The Good, Bad, and Ugly of Evaporating Solvents

Evaporating solvents: If you use the term as a general classification for solvents that readily evaporate, you come up with a group of products in which it seems almost every solvent belongs. The fact that most solvents evaporate — some at a remarkably high or low rate — is good in some contexts and bad in others. There’s also a context in which the bad can become downright ugly. From an industrial user’s point of view, here are the good, bad, and ugly of evaporating solvents.

The Good

Evaporating solvents generally possess one of two benefits when it comes to evaporation rate: They evaporate slowly and have a long exposure time to the cleaning surface, which helps break down thick accumulations; or they evaporate quickly, preventing parts from oxidizing and expediting soil removal for applications that demand a quick turnaround time, (e.g. degreasing the engine of an airliner or military jet that must return to the runway shortly.)

Evaporation rate is a good example of a solvent characteristic that impacts the performance of a solvent beyond its chemical efficacy. Moreover, in what seems like circular reasoning, the formulation of a solvent determines how quickly it evaporates, and the solvent’s evaporation rate partly determines the efficacy of the formulation.

The Bad

Evaporating solvents can only remove soils that they evaporate slowly enough to break down. Sometimes, breaking up soils requires a good soaking; while other applications demand the opposite: fast evaporation. If you try to use a fast evaporating solvent for an application that requires a minutes of contact time between the solvent and cleaning surface, you could go through can after can and still not complete the job.

By the same token, a slow evaporation rate can doom applications that require a fast drying solvent. For instance, you don’t want switchgear to be wet when it’s reenergized after a good degreasing, and you don’t want precision parts to start rusting because water from an aqueous solvent hides in metal crevices.

The Ugly

The ugliest part of solvent evaporation is when injuries or financial losses result directly from using a solvent that has the wrong evaporation rate for the application.

In many industrial work settings, injury and financial loss are one in the same; worker injuries lead to sick days, workers comp, legal settlements, etc. Respiratory damage and slip-and-fall events are injuries that can result at least partly from how quickly certain solvents evaporate. As for respiratory damage, it depends entirely on the solvent that is evaporating.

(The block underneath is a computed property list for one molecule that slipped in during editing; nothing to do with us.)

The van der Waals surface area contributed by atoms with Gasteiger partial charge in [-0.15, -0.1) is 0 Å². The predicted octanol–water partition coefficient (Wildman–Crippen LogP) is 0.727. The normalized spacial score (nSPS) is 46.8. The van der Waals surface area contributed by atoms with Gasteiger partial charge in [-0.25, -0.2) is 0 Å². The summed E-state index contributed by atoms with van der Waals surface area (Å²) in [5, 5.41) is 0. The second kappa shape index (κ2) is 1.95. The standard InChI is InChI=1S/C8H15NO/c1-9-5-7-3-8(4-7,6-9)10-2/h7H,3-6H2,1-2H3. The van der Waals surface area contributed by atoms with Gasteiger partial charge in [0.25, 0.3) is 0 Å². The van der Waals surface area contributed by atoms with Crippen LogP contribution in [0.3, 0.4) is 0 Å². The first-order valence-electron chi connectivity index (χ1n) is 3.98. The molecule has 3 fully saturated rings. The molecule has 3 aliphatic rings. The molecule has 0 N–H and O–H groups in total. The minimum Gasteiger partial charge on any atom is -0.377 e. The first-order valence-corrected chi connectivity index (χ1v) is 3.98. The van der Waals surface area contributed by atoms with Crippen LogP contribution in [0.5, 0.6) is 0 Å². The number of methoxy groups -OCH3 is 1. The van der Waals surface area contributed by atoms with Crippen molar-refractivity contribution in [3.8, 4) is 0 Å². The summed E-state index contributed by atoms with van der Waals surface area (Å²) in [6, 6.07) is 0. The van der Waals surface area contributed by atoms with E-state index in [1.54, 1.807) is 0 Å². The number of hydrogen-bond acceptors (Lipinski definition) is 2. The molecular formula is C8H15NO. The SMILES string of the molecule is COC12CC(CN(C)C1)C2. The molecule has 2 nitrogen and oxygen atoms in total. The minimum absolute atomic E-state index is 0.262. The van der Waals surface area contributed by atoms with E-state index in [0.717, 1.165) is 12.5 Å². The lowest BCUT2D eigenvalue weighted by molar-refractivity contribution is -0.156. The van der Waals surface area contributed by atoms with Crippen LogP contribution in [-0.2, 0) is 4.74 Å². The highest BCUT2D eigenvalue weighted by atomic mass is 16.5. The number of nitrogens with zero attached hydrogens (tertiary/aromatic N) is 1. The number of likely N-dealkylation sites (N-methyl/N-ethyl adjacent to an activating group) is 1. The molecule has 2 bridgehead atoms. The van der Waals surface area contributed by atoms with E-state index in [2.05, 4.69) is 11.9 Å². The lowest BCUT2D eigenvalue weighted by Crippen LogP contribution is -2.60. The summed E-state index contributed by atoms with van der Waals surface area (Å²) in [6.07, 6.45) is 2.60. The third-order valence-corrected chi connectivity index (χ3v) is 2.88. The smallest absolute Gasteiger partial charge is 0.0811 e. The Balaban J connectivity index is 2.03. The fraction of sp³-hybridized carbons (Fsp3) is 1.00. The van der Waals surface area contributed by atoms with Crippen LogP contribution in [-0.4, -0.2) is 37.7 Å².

About Ecolink

Ecolink is a supplier of environmentally safe and environmentally preferred, competitively priced solvents. We have many replacements for hazardous, regulated solvents, which demonstrate equal or better efficacy than what they replace. We also formulate custom solvents for the needs of specific users, and provide free test samples of any solvent we sell, stock or custom.

For more information about our products and services, call us today at 800-563-1305, or send us an email through our contact form. We look forward to hearing from you!

electrical-maintenance

General Electrical Maintenance Cleaners: Using ECC (A)

Industrial electrical maintenance cleaners are often designed for specific electrical equipment, such as motors, switchgear, and printed circuit boards. This is a good thing. If you’re cleaning equipment that your operations depend on, you definitely want to know you’re using the right cleaner.

But there’s also a need for general electrical maintenance cleaners — solutions for cleaning for several types of equipment, dispersing various standard soils, while delivering uniformly great results. ECC (A) Environmentally Preferred Contact Cleaner from Ecolink is a good example of this type of cleaner.

ECC (A) for Electrical Maintenance

ECC (A) is formulated to free non-energized electrical equipment from soils that traditional chlorinated solvents would remove. The difference is that ECC (A) is formulated to be safer for the environment than its archaic, chlorinated counterparts. ECC (A) has several notable specs that make it an excellent option for general electrical maintenance, including:

  • Fast drying – Dries ultra fast so no moisture remains when electricity returns
  • No residue – Leaves no residue that could impede electrical current
  • Odorless – No powerful smell to irritate the senses
  • No “phase out” date – EPA isn’t set to regulate any of the ingredients
  • Non-ozone-depleting – No emissions that eat away ozone

The fifth characteristic makes ECC (A) an excellent cleaner for a specific group of organizations, in addition to ones at large: those located in Low Emission Zones (LEZs), where emissions caps are far lower than most places go. If you’re located in or around a LEZ, and you need to keep emissions especially low, ECC (A) can work well as an electrical maintenance cleaner for applications not involving live electricity and requiring a fast drying solvent.

Some Key Things to Remember     

Before you experience the cleaning power of ECC (A), remember that it must be used on non-energized equipment. The solvent doesn’t have high dielectric strength and isn’t intended for dielectric applications.

Also, although the solvent’s environmentally preferred formulation makes it safer for the environment than traditional chlorinated solvents, remember that proper personal protective equipment (PPE) should be worn when deploying ECC (A). Consult OSHA guidelines.

In addition, remember that ECC (A) has a low flashpoint. It ignites readily, just like it evaporates. As long as you use and store the solvent away from sources of ignition, and have workers wear flame-retardant PPE to be on the safe side, the low flashpoint should not pose a problem.

Contact Ecolink Today

As long as you take some simple safety precautions, ECC (A) could be your choice option among general electrical maintenance cleaners for fast drying applications. If you need an economical solvent, the choice is even better. ECC (A) is highly economical compared to equivalent HFE and HFC based contact cleaners — and you can increase savings by investing in quantity.

Would you like to see how well ECC (A) works for your electrical maintenance cleaning needs? To order a free test sample, call us today at 800-563-1305, or use our Request a Product Sample form. We look forward to providing you with great results!